I consider myself to be a pretty big music fan and I make it to more than my fair share of concerts. Now I may not get out to see as many live shows as my spouse or some of our friends (who at times make it out to two-to-four shows per week), but I figure that averaging one gig per week is a pretty good clip for me. I enjoy checking out bands at places like First Avenue or the Triple Rock or the Turf Club and catching the national touring acts that are making their way through town. I especially like getting behind local bands that capture my imagination. One group that is doing that right now are the 4onthefloor.
I first caught these guys back in early January during the dead of winter and I figure I’ve seen them at least four or five times since then. They are everything I like in a good bar band: mostly rock ‘n’ roll with a little bit of country. Great banter on stage and with the crowd. And catchy, well written songs that get you moving – which says a lot for me since I never am one to bust a move at a concert.
When you see them for the first time, it might just seem that they are all about the schtick of all the members playing kick drums on stage. But there is more to it than that. And when they perform they bring it. Every single time.
Another one of the things that I love about this band is their seemingly endless drive and passion to get out, perform, connect with fans and share their music. They play around the Twin Cities and the region non-stop. They ran a Kickstarter project to help fund the vinyl release of their debut album. Fueled by their zealous fan base, they won a local contest in the spring where the prize was a spot to perform at this year’s SXSW festival in Austin. They recently recorded a session down in the Quad Cities with the folks from Daytrotter. They just celebrated Bob Dylan’s birthday up north by performing on train that was traveling along Lake Superior. And they are one of the local headliners for this year’s Basilica Block Party.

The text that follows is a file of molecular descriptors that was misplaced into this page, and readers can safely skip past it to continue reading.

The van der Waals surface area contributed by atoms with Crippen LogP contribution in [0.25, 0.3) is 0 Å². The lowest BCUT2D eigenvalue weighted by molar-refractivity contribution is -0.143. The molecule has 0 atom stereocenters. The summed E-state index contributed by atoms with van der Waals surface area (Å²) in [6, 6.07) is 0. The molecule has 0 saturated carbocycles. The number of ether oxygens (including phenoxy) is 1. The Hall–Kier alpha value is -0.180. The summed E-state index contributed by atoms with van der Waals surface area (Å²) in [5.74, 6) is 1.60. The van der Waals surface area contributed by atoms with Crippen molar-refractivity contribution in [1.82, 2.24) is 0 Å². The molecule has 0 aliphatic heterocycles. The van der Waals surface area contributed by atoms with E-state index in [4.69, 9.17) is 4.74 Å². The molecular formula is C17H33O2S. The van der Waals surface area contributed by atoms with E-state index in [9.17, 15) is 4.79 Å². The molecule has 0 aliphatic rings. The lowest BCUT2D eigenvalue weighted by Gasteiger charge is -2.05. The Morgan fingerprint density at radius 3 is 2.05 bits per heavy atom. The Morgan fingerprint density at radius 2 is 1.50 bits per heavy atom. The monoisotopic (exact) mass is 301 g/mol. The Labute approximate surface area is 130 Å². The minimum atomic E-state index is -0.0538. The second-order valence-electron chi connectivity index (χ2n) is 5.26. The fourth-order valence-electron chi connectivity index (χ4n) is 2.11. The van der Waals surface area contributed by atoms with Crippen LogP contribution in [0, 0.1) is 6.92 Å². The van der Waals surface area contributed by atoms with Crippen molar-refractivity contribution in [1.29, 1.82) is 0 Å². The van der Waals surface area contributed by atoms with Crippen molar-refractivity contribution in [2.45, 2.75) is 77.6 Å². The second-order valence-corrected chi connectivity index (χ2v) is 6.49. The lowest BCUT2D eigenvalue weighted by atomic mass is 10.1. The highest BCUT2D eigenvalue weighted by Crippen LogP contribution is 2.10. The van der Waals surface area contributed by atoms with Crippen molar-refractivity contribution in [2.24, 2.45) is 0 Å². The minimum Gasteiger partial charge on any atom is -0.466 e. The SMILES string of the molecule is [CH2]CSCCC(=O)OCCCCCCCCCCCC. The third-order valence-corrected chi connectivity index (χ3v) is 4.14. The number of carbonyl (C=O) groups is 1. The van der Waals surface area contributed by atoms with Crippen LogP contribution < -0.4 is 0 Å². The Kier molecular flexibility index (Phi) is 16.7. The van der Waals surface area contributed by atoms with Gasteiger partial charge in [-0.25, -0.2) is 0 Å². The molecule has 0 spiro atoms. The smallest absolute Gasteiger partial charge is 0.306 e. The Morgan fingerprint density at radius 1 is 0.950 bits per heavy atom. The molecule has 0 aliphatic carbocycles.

I really like the 4onthefloor and admire how often they are putting themselves out there. I want them to succeed but at the same time I can’t help but think about if they are going to get burnt out or wear out their fan base. This got me thinking about how you manage the traditional media principle of reach versus frequency. I wonder how something like that applies to something like a local band trying to break through. At the office when I work with our media team on a plan, they have reams of hard data at their disposal. They can come up with a recommendation on who our media target should be, how often we should (or should not) go after them and where we should advertising.
For a local band trying to break through, I think the same principles can apply. Who are your customers (or fans)? Where is the best place to connect with them (or perform for them)? How often should you be connecting with your fans during what time period? What is the right balance?
In this case I would think it is much more art than science because I assume that a ton of data isn’t as readily available for bands about local scenes. I’m curious if developing bands bring this approach to their thinking. I bet they do, at least intuitively and in the back of their minds. But I doubt they approach it as front and center as I would for my day job. Nor should they do it exactly that way – because let’s face it, that’s just not very rock ‘n’ roll. mm/